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The Value of Standards in Printing Halftone Blends

(June 2009) posted on Fri Jun 12, 2009

Garment designs that feature blends tend to attract more attention than plain decorations. Trimingham explains how to develop standards for applying blends in your printing operation.


By Tom Trimingham

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Start with the most printable dot for your shop when testing inks for blending. Finding this dot is accomplished by creating a test pattern of assorted resolutions (measured in dots/in.), which is then output as a positive your best film, exposed, and printed through the higher mesh counts reserved for halftone printing (Figure 1) on garments. Typically, this is a 200- to 390-thread/in. mesh count.

Evaluate your test print and identify the halftone line count that prints with the best tonal range. Careful inspection is required to see the best test strip—the one that maintains a clear 0-100 set of steps. If you have trouble finding the division between the 80-90-100% tonal ranges on the printed strips, tonal compression is to blame and a bigger dot will likely solve the problem. Also keep in mind that a lot of tonal compression in this test is a sure-fire sign of printing with too much pressure. Remember, it is critical that you perform this test with everything in the same process as the final job and with the same pressure levels, which as stated earlier, should be as low as possible. Also, using extra flashes or other production steps will only cheat you out of the results that show what you need to do to prevent problems in production.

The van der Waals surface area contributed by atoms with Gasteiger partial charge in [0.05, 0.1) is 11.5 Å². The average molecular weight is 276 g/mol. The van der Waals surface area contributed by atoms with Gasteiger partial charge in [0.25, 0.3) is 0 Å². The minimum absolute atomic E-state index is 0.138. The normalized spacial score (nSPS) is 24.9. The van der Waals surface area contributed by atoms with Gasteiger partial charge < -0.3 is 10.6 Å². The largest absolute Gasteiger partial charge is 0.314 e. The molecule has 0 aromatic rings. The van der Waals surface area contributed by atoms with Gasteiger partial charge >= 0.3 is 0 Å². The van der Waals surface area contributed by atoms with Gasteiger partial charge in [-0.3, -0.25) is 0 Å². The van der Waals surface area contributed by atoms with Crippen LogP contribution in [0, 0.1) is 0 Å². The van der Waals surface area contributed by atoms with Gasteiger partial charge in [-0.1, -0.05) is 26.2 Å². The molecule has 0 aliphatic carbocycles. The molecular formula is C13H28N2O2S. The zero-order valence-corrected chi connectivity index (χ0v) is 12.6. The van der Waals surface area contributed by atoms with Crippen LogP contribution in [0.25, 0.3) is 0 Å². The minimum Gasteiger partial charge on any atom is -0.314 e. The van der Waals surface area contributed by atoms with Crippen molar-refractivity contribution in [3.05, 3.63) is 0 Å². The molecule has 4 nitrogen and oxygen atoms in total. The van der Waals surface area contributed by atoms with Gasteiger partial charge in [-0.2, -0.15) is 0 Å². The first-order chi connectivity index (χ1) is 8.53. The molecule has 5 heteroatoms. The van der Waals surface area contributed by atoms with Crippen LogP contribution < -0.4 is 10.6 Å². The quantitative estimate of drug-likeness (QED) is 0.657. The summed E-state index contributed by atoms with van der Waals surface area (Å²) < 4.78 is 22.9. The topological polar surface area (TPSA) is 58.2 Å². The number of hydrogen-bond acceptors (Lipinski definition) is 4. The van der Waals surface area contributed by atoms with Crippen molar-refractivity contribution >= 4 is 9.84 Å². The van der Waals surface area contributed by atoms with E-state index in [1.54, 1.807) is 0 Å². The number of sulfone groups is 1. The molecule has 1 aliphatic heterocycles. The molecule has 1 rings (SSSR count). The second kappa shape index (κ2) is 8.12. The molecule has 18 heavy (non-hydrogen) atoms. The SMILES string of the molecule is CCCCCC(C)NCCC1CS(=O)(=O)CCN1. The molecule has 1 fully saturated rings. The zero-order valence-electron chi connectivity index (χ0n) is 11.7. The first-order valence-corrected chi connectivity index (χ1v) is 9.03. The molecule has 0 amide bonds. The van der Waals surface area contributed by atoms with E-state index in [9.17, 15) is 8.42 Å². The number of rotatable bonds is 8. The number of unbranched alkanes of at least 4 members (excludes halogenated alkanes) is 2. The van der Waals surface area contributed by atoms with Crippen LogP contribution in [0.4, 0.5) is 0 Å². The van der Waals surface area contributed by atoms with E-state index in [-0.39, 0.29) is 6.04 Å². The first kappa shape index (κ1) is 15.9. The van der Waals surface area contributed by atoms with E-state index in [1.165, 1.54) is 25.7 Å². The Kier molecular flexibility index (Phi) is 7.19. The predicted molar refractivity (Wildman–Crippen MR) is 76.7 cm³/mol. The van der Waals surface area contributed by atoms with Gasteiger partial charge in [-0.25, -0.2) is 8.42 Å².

Run a couple of blending tests after you’ve identified the ideal halftone line count. You might be thinking, “I don’t have time for all of these tests.” While I understand the urgency of making money by keeping presses running with production orders, it is impossible to standardize and create better prints without determining and documenting best practices, and this requires a little downtime. The blending tests demonstrate the best method and standard for creating extra colors without frequency issues, underbases showing, or a lot of dot gain. The reality is that you don’t need to conduct this test more than once, as long as equipment and other printing parameters (e.g., mesh tension) don’t change. Running the test establishes an ideal scenario that you can recreate to standardize and reduce ink costs, speed up production, and help prevent a lot of press downtime.


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